Antibiotic treatment of experimentally Borrelia burgdorferi-infected ponies.
ABSTRACT The objective of this study is to determine whether doxycycline, ceftiofur or tetracycline could be effectively used to treat equine Lyme disease. Ponies experimentally infected with Borrelia burgdorferi by tick exposure were treated with doxycycline, ceftiofur or tetracycline for 4 weeks (28 days). Doxycyline and ceftiofur treatment were inconsistent in eliminating persistent infection in this experimental model. However, tetracycline treatment seems to eliminate persistent infection. Although serum antibody levels to B. burgdorferi in all ponies declined gradually after antibiotic treatment, three out of four ponies treated with doxycline and two out of four ponies treated with ceftiofur, serum KELA titers were raised again 3 month after treatment was discontinued. Five months after antibiotic treatment, tissues aseptically collected at necropsy from ponies with increased antibody levels after antibiotic treatment also showed culture positive to B. burgdorferi in various post-mortem tissues. However, all four-tetracycline treatment ponies showed a negative antibody level and culture negative from post-mortem tissues. Untreated infected ponies maintained high KELA titers throughout the study and were tissue culture positive.
- SourceAvailable from: oxfordjournals.orgThe Journal of Infectious Diseases 06/2008; 197(9):1352-3. · 5.85 Impact Factor
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ABSTRACT: A survey was developed to examine the perception of equine practitioners regarding the occurrence of five equine neurologic diseases in the northeastern United States over the 10-year period between June 1, 1997 and June 1, 2007. This information was then compared with trends at Cornell University's Equine Hospital during the same time span, which in general agreed with practitioners' opinions. Equine herpes virus-1 (EHV-1) neurologic disease, equine motor neuron disease (EMND), and equine protozoal myelitis (EPM) have historic and current relevance. Results showed that the frequency of EMND and EPM has remained relatively stationary or decreased somewhat, whereas the frequency of the neurologic strain of EHV-1 may have increased slightly over the last decade. Less historical information on clinical disease associated with Borrelia burgdorferi infection (Lyme disease) and Parelaphostrongylus tenuis exists; however, results suggest that P. tenuis in the equine is presently emergent. Opinions regarding the existence and rate of occurrence of clinical borreliosis in horses appear divided. A better understanding of the frequency with which these diseases occur, as well as possible associated positive risk factors, will aid the equine practitioner in making an appropriate diagnosis in cases of neurologic disease in their equine patients.Journal of Equine Veterinary Science - J EQUINE VET SCI. 01/2009; 29(4):237-246.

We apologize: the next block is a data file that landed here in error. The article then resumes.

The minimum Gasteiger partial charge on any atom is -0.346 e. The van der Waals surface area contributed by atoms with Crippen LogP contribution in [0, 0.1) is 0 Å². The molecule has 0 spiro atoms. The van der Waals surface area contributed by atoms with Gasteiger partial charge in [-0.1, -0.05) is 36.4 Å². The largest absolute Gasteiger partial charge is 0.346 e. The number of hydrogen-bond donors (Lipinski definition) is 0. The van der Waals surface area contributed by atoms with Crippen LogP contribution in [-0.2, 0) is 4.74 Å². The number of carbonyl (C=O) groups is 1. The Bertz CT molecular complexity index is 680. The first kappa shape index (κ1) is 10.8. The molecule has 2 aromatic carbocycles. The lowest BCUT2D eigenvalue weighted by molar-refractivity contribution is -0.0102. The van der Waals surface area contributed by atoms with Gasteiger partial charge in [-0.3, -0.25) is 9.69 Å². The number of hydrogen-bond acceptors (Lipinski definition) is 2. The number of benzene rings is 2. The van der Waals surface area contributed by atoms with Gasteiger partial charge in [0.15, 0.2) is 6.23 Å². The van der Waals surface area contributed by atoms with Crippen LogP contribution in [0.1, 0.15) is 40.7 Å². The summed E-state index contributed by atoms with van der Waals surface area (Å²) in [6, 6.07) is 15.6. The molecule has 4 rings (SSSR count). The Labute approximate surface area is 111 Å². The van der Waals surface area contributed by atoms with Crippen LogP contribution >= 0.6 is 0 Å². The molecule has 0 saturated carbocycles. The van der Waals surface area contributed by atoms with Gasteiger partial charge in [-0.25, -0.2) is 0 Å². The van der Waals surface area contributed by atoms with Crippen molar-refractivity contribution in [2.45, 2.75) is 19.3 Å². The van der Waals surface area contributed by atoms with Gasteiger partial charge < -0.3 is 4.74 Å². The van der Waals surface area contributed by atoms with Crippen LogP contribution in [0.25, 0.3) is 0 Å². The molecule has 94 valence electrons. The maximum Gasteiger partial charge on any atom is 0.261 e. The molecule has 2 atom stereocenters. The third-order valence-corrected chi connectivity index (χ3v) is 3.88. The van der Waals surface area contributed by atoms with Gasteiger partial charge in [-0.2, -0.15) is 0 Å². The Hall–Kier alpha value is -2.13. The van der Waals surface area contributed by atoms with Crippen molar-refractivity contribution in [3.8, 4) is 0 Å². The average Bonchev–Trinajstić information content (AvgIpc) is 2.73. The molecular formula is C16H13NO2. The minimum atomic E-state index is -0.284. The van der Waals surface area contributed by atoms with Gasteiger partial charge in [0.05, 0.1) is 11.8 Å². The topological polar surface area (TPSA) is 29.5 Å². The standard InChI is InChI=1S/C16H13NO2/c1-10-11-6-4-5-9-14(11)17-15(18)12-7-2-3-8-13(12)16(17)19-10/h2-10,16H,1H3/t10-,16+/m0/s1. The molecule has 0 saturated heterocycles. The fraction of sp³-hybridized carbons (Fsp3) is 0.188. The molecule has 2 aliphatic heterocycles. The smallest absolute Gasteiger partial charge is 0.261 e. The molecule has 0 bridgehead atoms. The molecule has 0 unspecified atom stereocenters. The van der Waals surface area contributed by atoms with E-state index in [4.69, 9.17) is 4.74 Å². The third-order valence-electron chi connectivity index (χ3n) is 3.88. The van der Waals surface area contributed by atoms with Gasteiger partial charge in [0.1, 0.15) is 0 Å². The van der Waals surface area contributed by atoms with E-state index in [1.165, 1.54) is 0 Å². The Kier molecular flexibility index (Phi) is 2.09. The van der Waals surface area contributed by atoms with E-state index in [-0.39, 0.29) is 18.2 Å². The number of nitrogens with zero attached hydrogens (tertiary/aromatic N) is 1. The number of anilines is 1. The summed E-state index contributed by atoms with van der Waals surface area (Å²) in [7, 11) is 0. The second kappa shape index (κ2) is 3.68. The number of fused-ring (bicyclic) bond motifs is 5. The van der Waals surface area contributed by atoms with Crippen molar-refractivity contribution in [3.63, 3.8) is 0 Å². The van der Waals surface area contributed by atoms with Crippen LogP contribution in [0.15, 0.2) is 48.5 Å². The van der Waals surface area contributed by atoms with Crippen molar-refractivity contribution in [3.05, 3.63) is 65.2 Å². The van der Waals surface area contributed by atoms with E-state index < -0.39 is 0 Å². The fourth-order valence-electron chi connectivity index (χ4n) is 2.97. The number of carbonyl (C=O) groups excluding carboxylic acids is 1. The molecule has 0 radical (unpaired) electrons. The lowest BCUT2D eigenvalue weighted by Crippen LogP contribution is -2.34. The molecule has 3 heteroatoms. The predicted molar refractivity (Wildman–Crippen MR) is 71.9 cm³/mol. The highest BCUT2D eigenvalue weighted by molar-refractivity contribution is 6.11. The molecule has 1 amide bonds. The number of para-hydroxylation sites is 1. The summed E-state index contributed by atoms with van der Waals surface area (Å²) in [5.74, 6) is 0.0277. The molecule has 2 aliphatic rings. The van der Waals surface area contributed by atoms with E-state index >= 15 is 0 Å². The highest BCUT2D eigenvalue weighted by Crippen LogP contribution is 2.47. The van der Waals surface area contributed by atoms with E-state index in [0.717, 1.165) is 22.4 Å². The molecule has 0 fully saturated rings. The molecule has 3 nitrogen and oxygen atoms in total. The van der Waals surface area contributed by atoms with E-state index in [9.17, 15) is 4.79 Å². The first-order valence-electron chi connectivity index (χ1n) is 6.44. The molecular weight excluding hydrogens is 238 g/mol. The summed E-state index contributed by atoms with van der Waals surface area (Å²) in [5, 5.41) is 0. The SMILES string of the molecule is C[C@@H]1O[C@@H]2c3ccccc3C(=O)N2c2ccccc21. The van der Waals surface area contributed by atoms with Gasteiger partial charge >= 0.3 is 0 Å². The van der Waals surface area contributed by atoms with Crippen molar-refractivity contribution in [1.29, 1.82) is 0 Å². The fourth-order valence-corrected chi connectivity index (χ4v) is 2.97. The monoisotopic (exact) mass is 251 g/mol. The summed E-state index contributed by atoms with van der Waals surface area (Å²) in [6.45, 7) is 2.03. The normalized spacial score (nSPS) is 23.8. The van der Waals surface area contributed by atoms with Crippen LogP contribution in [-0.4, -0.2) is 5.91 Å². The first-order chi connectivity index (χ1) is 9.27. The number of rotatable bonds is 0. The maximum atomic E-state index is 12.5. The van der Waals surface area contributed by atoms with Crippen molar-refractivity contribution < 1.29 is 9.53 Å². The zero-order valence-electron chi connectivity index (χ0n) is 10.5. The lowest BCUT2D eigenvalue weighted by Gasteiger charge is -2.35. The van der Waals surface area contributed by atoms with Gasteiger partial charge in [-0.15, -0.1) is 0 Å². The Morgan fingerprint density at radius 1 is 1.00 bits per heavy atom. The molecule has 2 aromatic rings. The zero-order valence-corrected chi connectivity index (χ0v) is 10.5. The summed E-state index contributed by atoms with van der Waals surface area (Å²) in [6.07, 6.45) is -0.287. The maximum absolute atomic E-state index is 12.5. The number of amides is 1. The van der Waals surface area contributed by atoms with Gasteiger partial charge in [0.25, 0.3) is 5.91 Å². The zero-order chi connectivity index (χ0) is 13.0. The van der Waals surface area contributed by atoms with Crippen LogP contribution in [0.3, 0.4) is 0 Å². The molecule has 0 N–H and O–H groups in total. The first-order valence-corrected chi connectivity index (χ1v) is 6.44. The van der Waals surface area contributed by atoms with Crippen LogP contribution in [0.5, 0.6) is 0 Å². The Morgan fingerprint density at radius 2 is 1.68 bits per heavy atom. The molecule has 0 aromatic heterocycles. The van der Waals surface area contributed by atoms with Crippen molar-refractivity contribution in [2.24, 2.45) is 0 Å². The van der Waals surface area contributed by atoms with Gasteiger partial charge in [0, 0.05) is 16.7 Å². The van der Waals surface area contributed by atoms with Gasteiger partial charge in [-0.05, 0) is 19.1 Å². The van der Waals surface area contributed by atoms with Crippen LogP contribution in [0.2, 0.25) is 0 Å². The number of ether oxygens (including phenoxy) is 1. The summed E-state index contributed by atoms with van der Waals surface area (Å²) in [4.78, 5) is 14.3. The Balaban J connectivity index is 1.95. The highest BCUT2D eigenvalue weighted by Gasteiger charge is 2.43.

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ABSTRACT: Changes in ELISA serology are frequently used to determine antibiotic treatment success for Lyme disease in horses. This concept was based upon a previous report showing a marked decline in ELISA values in experimentally infected and antibiotic-treated ponies. Changes in Lyme serology following antibiotic treatment in naturally infected horses have not been reported. The objective of this study was to compare Borrelia ELISA antibody concentrations in naturally exposed horses both before and following antibiotic treatment for Lyme disease. A retrospective study was performed comparing oxytetracycline- or doxycyclinetreated (n = 68) and untreated (n = 183) horses from a single equine practice and their change in Borrelia ELISA values over a similar time period. Antibiotictreated horses had a decline in ELISA values in comparison to control horses (P ≤ 0.05) and untreated horses were twice as likely to have their ELISA values increase (OR = 0.5; 95% C.I. = 0.3-0.9) compared to treated horses. The magnitude of the decline in ELISA units following treatments was small compared to that previously reported in experimentally infected and treated ponies. Field-exposed horses with high Borrelia burgdorferi ELISA values who are treated with either oxytetracycline or doxycycline can be expected to have only a small decline in ELISA values following treatment. Persistently high ELISA titres following appropriate treatments for Lyme disease may not, without appropriate clinical signs, be a reason for more prolonged treatment.Acta Veterinaria Hungarica 12/2012; 60(4):421-9. · 1.17 Impact Factor